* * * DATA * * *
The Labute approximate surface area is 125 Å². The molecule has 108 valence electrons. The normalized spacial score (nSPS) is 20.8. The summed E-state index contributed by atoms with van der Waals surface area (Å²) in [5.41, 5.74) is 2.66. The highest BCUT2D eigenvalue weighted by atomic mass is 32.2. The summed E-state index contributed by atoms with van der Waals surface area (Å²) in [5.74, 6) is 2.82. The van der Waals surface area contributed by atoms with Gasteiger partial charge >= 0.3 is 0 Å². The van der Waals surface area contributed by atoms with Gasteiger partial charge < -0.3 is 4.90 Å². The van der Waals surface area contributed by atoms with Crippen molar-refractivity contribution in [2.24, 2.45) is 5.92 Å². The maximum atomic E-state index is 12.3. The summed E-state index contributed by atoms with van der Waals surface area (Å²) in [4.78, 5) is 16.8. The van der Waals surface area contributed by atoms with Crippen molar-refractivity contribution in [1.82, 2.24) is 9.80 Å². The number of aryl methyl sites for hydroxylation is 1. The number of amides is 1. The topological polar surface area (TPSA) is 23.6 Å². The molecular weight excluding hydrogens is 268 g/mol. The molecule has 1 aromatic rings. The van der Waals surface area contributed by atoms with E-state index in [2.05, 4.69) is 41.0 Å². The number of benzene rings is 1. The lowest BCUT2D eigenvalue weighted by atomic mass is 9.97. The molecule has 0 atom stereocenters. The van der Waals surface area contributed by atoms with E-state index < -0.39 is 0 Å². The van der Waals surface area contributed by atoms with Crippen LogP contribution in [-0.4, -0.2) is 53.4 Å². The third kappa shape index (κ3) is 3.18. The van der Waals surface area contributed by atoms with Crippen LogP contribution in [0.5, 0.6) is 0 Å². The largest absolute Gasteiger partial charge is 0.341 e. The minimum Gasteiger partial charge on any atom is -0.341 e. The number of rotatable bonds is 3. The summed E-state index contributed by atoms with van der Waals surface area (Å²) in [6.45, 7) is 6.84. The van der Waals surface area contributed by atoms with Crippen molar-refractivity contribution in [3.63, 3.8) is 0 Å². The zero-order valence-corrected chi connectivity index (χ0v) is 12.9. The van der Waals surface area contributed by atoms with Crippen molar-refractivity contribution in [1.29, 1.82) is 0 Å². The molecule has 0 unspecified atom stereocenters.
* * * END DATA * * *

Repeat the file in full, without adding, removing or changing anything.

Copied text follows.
The Labute approximate surface area is 125 Å². The molecule has 108 valence electrons. The normalized spacial score (nSPS) is 20.8. The summed E-state index contributed by atoms with van der Waals surface area (Å²) in [5.41, 5.74) is 2.66. The highest BCUT2D eigenvalue weighted by atomic mass is 32.2. The summed E-state index contributed by atoms with van der Waals surface area (Å²) in [5.74, 6) is 2.82. The van der Waals surface area contributed by atoms with Gasteiger partial charge >= 0.3 is 0 Å². The van der Waals surface area contributed by atoms with Gasteiger partial charge < -0.3 is 4.90 Å². The van der Waals surface area contributed by atoms with Crippen molar-refractivity contribution in [2.24, 2.45) is 5.92 Å². The maximum atomic E-state index is 12.3. The summed E-state index contributed by atoms with van der Waals surface area (Å²) in [4.78, 5) is 16.8. The van der Waals surface area contributed by atoms with Crippen molar-refractivity contribution in [1.82, 2.24) is 9.80 Å². The number of aryl methyl sites for hydroxylation is 1. The number of amides is 1. The topological polar surface area (TPSA) is 23.6 Å². The molecular weight excluding hydrogens is 268 g/mol. The molecule has 1 aromatic rings. The van der Waals surface area contributed by atoms with E-state index in [2.05, 4.69) is 41.0 Å². The number of benzene rings is 1. The lowest BCUT2D eigenvalue weighted by atomic mass is 9.97. The molecule has 0 atom stereocenters. The van der Waals surface area contributed by atoms with E-state index < -0.39 is 0 Å². The van der Waals surface area contributed by atoms with Crippen LogP contribution in [-0.4, -0.2) is 53.4 Å². The third kappa shape index (κ3) is 3.18. The van der Waals surface area contributed by atoms with Crippen LogP contribution in [0.5, 0.6) is 0 Å². The largest absolute Gasteiger partial charge is 0.341 e. The minimum Gasteiger partial charge on any atom is -0.341 e. The number of rotatable bonds is 3. The summed E-state index contributed by atoms with van der Waals surface area (Å²) in [6.45, 7) is 6.84. The van der Waals surface area contributed by atoms with Crippen molar-refractivity contribution in [3.63, 3.8) is 0 Å². The zero-order valence-corrected chi connectivity index (χ0v) is 12.9. The van der Waals surface area contributed by atoms with Crippen molar-refractivity contribution in [1.29, 1.82) is 0 Å². The molecule has 0 unspecified atom stereocenters.